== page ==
VANCOUVER – An NHL defenceman charged in connection with shooting a grizzly bear on British Columbia’s central coast did not meet residency requirements for the provincial hunt, conservation officers say.
Clayton Stoner, 30, of the Anaheim Ducks, is accused of five offences, including two counts of knowingly making a false statement to obtain a hunting licence.
Court records show the statements were allegedly made in Stoner’s hometown of Port McNeill in May 2013, when he played for the Minnesota Wild.
Det.-Sgt. Cynthia Mann, with the B.C. Conservation Officer Service, said Stoner failed to meet rules under the provincial Wildlife Act.
Stoner’s primary residence had to be in B.C. in order to get a licence, she said. He was also required to be living in the province for six of the 12 months preceding the spring grizzly bear hunt.
“The application of the limited entry hunt, and the physical hunt and harvest of wildlife under these particular circumstances, was unlawful,” Mann said in a statement Thursday.
Non-resident B.C. hunters have the opportunity to experience the “privilege” of hunting, but must use licensed B.C. guide outfitters, she said.
Stoner also faces separate counts of hunting out of season, hunting without a licence and unlawfully possessing dead wildlife related to the shooting near Bella Bella.
The hockey player has never denied the hunt, which sparked debate two years ago when pictures published in a Vancouver newspaper showed him holding the grizzly’s severed head. He claimed at the time to have the necessary permits and licences.
The bear, which local residents had named Cheeky, was killed in an area known as the Great Bear Rainforest.
Jess Housty, a tribal councillor with the Heiltsuk Nation based in Bella Bella, said the charges against Stoner are “symbolically important.
“The message that I’m hearing from a lot people is justice is finally being served,” she said, acknowledging Stoner has not been convicted. “The fact is, this is justice for one bear and not justice for all bears.”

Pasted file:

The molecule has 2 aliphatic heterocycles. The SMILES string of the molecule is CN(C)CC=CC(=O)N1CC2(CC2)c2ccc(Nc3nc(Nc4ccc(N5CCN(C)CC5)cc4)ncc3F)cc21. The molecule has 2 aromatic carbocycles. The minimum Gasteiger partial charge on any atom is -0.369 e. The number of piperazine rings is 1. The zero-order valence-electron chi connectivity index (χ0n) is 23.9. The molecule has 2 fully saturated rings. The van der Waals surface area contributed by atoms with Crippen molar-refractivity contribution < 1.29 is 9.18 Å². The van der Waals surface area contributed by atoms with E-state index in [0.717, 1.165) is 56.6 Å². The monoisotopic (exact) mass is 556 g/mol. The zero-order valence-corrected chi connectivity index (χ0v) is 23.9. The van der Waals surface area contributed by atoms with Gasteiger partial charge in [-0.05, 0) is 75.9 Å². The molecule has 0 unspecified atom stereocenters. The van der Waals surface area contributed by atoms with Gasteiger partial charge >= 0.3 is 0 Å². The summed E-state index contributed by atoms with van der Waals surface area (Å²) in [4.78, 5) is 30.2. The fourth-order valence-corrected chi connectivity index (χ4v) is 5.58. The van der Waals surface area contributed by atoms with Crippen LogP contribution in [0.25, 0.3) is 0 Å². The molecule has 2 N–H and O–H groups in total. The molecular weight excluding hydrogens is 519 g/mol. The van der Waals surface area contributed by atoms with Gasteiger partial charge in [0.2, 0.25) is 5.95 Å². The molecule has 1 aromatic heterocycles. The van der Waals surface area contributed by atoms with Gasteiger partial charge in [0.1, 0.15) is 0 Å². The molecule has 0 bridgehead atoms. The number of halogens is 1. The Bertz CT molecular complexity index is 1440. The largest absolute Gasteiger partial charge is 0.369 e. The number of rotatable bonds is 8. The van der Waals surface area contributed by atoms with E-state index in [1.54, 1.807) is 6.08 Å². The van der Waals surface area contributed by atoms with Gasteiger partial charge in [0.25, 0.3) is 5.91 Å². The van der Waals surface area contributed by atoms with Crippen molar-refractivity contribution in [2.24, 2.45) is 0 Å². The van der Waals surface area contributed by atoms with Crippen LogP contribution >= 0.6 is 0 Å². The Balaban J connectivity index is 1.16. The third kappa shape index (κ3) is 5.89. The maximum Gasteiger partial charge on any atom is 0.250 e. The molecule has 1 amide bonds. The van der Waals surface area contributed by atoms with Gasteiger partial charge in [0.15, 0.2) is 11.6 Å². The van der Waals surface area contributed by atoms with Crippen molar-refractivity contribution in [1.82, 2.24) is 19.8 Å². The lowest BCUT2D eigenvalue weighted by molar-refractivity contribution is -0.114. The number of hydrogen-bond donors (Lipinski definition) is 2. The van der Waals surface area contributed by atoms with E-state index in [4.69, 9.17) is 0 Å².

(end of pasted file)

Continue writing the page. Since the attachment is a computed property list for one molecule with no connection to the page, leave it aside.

Housty screened a film in Vancouver in September 2013 featuring the graphic photos, which were taken by a Heiltsuk Nation field technician who confronted the man immediately after the kill.
“Our estuary guardians who were stationed in a high-traffic hunting area interacted with Clayton Stoner,” she said Thursday. “(He) was boasting about the animal he’d killed and showing the paws and the head.”
The Coastal First Nations had requested hunters respect a ban under tribal law on trophy killing in their traditional territories before the hunt.
Stoner defended his hunting trip with his father, an uncle and a friend after the photos were publicized.
“I grew up hunting and fishing in British Columbia and continue to enjoy spending time with my family outdoors,” he said in a September 2013 statement, adding he would continue those activities in the province.
Stoner could not be immediately reached for comment.
Conservation scientist Chris Darimont, from the University of Victoria, said Stoner would not have been apprehended without the Heiltsuk Nation’s efforts.
“(But) the provincial government is going to gloat that this demonstrates that they have enforcement capability and this is a well-managed, scientific hunt,” he said.
Darimont said the government is defending the annual hunt for political gain from hunting advocates.
Stoner’s next court date is scheduled for Oct. 9 in Vancouver, three days before the Ducks meets the Vancouver Canucks in Anaheim.